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|Case Number:||Criminal Appeal 182 of 1986|
|Parties:||Morgan Ndungu v Republic|
|Date Delivered:||25 Apr 1988|
|Court:||Court of Appeal at Nakuru|
|Judge(s):||John Mwangi Gachuhi, Harold Grant Platt|
|Citation:||Morgan Ndungu v Republic  eKLR|
|Case History:||(Appeal from a Judgment of the High Court at Nakuru, Omolo J)|
|History Judges:||Riaga Samuel Cornelius Omolo|
Morgan Ndungu v Republic
Court of Appeal, at Nakuru
April 25, 1988
Platt, Gachuhi & Apaloo JJA
Criminal Appeal No 182 of 1986
(Appeal from a Judgment of the High Court at Nakuru, Omolo J)
Sentencing – illegal sentence – imposition of sentence not prescribed for offence – failure to impose mandatory sentence – power of second appellate court to vary sentence – Penal Code (cap 63) section 308(2), (3)(b).
Criminal Practice and Procedure - charge – defective charge – substitution of charge - statement of wrong section of statute in charge – whether defect curable – facts and evidence disclosing an offence other the one charged – power of second appellate to substitute charge - – Penal Code (cap 63) section 308(2), (3)(b) – Criminal Procedure Code (cap 75) section 187.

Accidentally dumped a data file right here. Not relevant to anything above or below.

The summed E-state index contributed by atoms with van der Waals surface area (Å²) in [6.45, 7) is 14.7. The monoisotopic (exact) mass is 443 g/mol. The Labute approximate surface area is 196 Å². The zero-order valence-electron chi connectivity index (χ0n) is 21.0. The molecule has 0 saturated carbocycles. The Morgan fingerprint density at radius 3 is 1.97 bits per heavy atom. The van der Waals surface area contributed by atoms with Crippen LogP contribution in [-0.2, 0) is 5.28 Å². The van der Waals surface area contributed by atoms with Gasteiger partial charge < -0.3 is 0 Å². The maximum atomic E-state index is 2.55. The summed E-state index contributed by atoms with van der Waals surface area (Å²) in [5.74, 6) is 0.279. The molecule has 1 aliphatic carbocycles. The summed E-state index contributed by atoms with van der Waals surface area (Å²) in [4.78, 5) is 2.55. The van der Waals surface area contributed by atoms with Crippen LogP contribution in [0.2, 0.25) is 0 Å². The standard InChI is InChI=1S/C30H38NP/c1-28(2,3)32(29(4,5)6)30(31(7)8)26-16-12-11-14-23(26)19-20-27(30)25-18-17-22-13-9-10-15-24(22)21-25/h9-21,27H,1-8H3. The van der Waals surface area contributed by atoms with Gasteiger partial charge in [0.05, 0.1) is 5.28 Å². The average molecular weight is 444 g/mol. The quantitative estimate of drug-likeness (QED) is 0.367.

The appellant was charged with being in a building at night with intent to commit a felony and this was stated in the charge as an offence contrary to the Penal Code (cap 63) section 308(2). He was convicted and sentenced to five years’ imprisonment and ten strokes of corporal punishment.
The appellant’s first appeal to the High Court was unsuccessful, save that the Court found that the offence charged ought to have been under section 308(3)(b) of the Penal Code.
1. The corporal punishment imposed on the appellant was illegal as section 308(4) of the Penal Code (cap 63) which prescribed punishments for an offence under section 308(3) did not include such punishment. Hard labour and police supervision were mandatory sentences under that section.